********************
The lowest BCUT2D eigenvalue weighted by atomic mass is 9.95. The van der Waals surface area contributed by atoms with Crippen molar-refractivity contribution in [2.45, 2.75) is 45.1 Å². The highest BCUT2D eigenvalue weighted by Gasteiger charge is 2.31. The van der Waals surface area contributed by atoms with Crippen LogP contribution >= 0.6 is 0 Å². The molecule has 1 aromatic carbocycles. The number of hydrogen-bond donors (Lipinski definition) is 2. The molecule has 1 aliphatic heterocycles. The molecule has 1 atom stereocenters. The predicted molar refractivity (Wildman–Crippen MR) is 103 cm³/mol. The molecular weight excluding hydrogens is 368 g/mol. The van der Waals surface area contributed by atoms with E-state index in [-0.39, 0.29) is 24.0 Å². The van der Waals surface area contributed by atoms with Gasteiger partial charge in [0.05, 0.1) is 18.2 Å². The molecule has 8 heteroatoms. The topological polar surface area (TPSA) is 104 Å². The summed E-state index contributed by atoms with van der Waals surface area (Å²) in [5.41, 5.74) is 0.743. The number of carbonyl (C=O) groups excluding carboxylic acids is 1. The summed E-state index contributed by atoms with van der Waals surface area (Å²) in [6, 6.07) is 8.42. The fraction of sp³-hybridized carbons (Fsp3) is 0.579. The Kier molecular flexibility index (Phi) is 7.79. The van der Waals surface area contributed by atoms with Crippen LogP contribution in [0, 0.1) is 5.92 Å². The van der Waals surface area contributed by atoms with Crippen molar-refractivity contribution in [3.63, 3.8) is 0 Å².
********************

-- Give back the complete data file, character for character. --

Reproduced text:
The lowest BCUT2D eigenvalue weighted by atomic mass is 9.95. The van der Waals surface area contributed by atoms with Crippen molar-refractivity contribution in [2.45, 2.75) is 45.1 Å². The highest BCUT2D eigenvalue weighted by Gasteiger charge is 2.31. The van der Waals surface area contributed by atoms with Crippen LogP contribution >= 0.6 is 0 Å². The molecule has 1 aromatic carbocycles. The number of hydrogen-bond donors (Lipinski definition) is 2. The molecule has 1 aliphatic heterocycles. The molecule has 1 atom stereocenters. The predicted molar refractivity (Wildman–Crippen MR) is 103 cm³/mol. The molecular weight excluding hydrogens is 368 g/mol. The van der Waals surface area contributed by atoms with E-state index in [-0.39, 0.29) is 24.0 Å². The van der Waals surface area contributed by atoms with Gasteiger partial charge in [0.05, 0.1) is 18.2 Å². The molecule has 8 heteroatoms. The topological polar surface area (TPSA) is 104 Å². The summed E-state index contributed by atoms with van der Waals surface area (Å²) in [5.41, 5.74) is 0.743. The number of carbonyl (C=O) groups excluding carboxylic acids is 1. The summed E-state index contributed by atoms with van der Waals surface area (Å²) in [6, 6.07) is 8.42. The fraction of sp³-hybridized carbons (Fsp3) is 0.579. The Kier molecular flexibility index (Phi) is 7.79. The van der Waals surface area contributed by atoms with Crippen LogP contribution in [0, 0.1) is 5.92 Å². The van der Waals surface area contributed by atoms with Crippen molar-refractivity contribution in [3.63, 3.8) is 0 Å².